Finally, the MSPB's decision in Clark does not demonstrate that the award is deficient. Although the dispute in Clark also related to PNUC positions, Clark is distinguishable for several reasons. First, Clark involved a dispute over pipefitter and machinist positions, not marine machinery mechanic positions as in this case. Compare Clark, 64 M.S.P.R. at 493-94, with Award at 5-6. Second, in Clark, the Agency conceded both that: (1) the appellants were fully qualified to fill the PNUC positions and had performed all of the duties assigned to the PNUC positions; and (2) there would be no undue interruption if the appellants were allowed to retreat to the PNUC positions. See Clark, 64 M.S.P.R. at 493-94. Here, the Agency does not concede, and the record does not establish, that the grievants were fully qualified for the positions, that the grievants previously held the PNUC/OREF positions, or that there would be no undue interruption if the grievants were allowed to retreat to the PNUC/OREF positions. Therefore, the panel's award is not deficient as inconsistent with Clark.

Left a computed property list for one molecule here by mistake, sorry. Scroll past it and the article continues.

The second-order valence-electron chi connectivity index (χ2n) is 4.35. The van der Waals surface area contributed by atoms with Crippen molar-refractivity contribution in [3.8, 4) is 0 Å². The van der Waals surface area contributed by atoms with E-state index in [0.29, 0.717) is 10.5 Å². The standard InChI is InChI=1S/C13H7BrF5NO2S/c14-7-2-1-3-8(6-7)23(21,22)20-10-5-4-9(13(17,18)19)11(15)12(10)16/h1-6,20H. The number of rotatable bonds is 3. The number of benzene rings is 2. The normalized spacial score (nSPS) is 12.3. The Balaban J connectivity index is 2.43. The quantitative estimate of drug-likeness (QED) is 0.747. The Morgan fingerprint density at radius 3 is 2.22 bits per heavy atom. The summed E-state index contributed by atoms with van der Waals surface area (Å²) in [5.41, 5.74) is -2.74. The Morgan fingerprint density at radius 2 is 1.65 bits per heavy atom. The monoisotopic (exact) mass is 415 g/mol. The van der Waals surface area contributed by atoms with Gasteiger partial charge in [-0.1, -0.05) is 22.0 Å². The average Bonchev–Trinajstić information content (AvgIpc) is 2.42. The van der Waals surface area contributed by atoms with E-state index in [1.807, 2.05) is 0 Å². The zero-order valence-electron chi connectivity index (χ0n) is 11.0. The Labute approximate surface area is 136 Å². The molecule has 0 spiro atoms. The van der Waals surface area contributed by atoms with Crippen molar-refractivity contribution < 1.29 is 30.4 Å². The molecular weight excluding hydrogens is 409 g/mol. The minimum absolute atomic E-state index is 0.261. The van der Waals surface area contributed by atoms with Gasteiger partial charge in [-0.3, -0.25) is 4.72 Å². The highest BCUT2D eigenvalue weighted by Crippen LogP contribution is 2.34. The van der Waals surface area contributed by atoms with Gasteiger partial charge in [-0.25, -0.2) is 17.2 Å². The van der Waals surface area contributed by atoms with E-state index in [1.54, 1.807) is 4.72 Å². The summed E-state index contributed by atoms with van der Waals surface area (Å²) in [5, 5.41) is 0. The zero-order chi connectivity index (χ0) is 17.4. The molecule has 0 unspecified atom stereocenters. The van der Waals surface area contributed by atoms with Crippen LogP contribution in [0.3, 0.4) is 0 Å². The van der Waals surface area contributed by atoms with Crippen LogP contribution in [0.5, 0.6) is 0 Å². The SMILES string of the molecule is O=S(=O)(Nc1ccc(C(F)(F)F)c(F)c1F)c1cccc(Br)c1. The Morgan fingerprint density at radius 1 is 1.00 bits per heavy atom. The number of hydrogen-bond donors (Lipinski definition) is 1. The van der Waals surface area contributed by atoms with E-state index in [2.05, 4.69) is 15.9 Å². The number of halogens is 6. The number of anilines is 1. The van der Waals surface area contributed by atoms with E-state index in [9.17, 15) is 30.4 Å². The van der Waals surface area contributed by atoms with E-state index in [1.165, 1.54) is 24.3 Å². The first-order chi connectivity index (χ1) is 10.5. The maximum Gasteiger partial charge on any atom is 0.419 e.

In these circumstances, the 0000 positions and the PNUC/OREF positions are not essentially identical within the meaning of 5 C.F.R. § 351.701(c)(3). Even assuming arguendo that the positions are essentially identical, there is no evidence demonstrating that the grievants were qualified for the PNUC/OREF positions as required under 5 C.F.R. § 351.701(a). Therefore, the grievants did not have retreat rights to the PNUC/OREF positions under 5 C.F.R. § 351.701(c)(3) and MSPB case law interpreting that provision.
Based on the foregoing, the Union has not established that the panel's award is inconsistent with either 5 C.F.R. § 351.403(a) or 5 C.F.R. § 351.701(c)(3) and MSPB case law interpreting that regulation. As such, we find that the panel's award is not deficient under section 7122(a) of the Statute, and we deny this exception.